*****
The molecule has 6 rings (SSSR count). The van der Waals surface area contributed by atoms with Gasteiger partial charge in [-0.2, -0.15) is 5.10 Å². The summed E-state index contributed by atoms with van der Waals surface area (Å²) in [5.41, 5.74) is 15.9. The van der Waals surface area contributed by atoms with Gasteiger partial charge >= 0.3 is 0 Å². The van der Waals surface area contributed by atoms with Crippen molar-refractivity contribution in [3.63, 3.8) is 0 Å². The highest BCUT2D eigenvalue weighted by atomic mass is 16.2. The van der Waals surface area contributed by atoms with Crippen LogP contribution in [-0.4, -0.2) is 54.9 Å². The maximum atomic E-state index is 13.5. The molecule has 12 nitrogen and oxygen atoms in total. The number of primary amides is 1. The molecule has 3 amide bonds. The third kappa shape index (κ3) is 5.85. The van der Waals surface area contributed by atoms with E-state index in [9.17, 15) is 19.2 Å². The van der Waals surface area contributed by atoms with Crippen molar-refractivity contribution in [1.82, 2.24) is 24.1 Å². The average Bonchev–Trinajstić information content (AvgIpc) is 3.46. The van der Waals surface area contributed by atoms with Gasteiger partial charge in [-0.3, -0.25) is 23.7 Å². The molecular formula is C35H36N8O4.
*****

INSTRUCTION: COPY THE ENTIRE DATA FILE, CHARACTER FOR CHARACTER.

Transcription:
The molecule has 6 rings (SSSR count). The van der Waals surface area contributed by atoms with Gasteiger partial charge in [-0.2, -0.15) is 5.10 Å². The summed E-state index contributed by atoms with van der Waals surface area (Å²) in [5.41, 5.74) is 15.9. The van der Waals surface area contributed by atoms with Gasteiger partial charge >= 0.3 is 0 Å². The van der Waals surface area contributed by atoms with Crippen molar-refractivity contribution in [3.63, 3.8) is 0 Å². The highest BCUT2D eigenvalue weighted by atomic mass is 16.2. The van der Waals surface area contributed by atoms with Crippen LogP contribution in [-0.4, -0.2) is 54.9 Å². The maximum atomic E-state index is 13.5. The molecule has 12 nitrogen and oxygen atoms in total. The number of primary amides is 1. The molecule has 3 amide bonds. The third kappa shape index (κ3) is 5.85. The van der Waals surface area contributed by atoms with E-state index in [9.17, 15) is 19.2 Å². The van der Waals surface area contributed by atoms with Crippen molar-refractivity contribution in [1.82, 2.24) is 24.1 Å². The average Bonchev–Trinajstić information content (AvgIpc) is 3.46. The van der Waals surface area contributed by atoms with Gasteiger partial charge in [-0.3, -0.25) is 23.7 Å². The molecular formula is C35H36N8O4.